What stood out in his start in F1 was not the sporting success but that second aspect: at the Gilles Villeneuve circuit – then called Île Notre Dame – his stay in the race lasted eight laps due to the engine breakdown, while at the American racecourse Watkins Glen International crashed on the second turn.

Inexperienced and careless, he was surprising when McLaren announced him as their driver for the 1981 season, primarily because Ron Dennis was known to not want him on his ambitious project to build a title-fighting car with a carbon fiber chassis designed by John Barnard. However, the Italian’s personal patronage and McLaren’s relationship with Marlboro determined the arrival of De Cesaris but not his permanence.

In 15 races, the rookie thrilled Italy when he scored the sixth race of his life, the San Marino Grand Prix, with his sixth place at the Dino Ferrari circuit. But his 17 mistakes and the breakage of 16 cars and 10 engines caused Dennis to look for a replacement and even have the arrival of the Swiss Marc Surer arranged by word of mouth.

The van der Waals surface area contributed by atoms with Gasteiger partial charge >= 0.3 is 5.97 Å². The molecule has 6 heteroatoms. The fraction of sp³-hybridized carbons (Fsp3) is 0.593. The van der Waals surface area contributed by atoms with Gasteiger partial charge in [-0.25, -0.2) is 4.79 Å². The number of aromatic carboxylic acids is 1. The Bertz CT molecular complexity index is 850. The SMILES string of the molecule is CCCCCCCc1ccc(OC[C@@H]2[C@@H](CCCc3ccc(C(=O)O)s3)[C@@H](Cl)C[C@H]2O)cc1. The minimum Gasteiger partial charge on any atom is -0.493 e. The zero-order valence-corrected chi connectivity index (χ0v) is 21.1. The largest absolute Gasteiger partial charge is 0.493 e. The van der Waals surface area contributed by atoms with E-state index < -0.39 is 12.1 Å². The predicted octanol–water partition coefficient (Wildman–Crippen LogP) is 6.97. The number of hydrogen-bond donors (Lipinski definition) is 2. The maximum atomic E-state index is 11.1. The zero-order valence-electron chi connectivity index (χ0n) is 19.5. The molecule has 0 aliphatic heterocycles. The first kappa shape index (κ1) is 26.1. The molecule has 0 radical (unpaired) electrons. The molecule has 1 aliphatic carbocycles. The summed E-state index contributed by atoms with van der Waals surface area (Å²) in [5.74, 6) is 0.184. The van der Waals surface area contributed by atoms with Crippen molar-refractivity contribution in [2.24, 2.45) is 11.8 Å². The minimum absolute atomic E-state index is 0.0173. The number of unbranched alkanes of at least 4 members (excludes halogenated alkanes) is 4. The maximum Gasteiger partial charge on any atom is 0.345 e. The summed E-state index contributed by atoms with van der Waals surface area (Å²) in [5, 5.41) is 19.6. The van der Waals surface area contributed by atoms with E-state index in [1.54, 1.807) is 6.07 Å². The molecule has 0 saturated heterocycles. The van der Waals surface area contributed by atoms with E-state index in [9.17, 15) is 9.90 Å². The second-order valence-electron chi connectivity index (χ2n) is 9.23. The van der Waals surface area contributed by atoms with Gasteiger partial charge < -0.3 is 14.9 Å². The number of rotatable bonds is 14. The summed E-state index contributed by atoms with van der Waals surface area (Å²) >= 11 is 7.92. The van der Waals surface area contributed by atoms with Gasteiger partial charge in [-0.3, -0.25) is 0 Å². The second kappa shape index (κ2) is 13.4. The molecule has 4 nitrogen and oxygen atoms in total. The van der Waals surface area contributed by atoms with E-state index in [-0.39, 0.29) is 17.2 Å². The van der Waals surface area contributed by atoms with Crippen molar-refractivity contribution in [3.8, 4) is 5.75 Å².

Also that at the Dutch GP the mechanics refused to fix the car that he had destroyed in practice, preventing him from appearing in the final. However, his skin was saved by Buzzi, who threatened the team boss with taking Marlboro’s sponsorship out of him if De Cesaris did not complete the season. “Not to mention, Andrea stays at McLaren, no matter what cars he destroys in the future,” he told her.

On the other hand, he could do nothing to prevent his protégé’s contract from being renewed after the record of stamping 18 chassis built entirely in carbon fiber against the guardrail, with much higher costs than the previous ones. For this reason, after a traumatic “internship” in a big one like McLaren, he returned to Alfa Romeo, which was living its last year with the sponsorship of Marlboro, and it served to demonstrate its potential.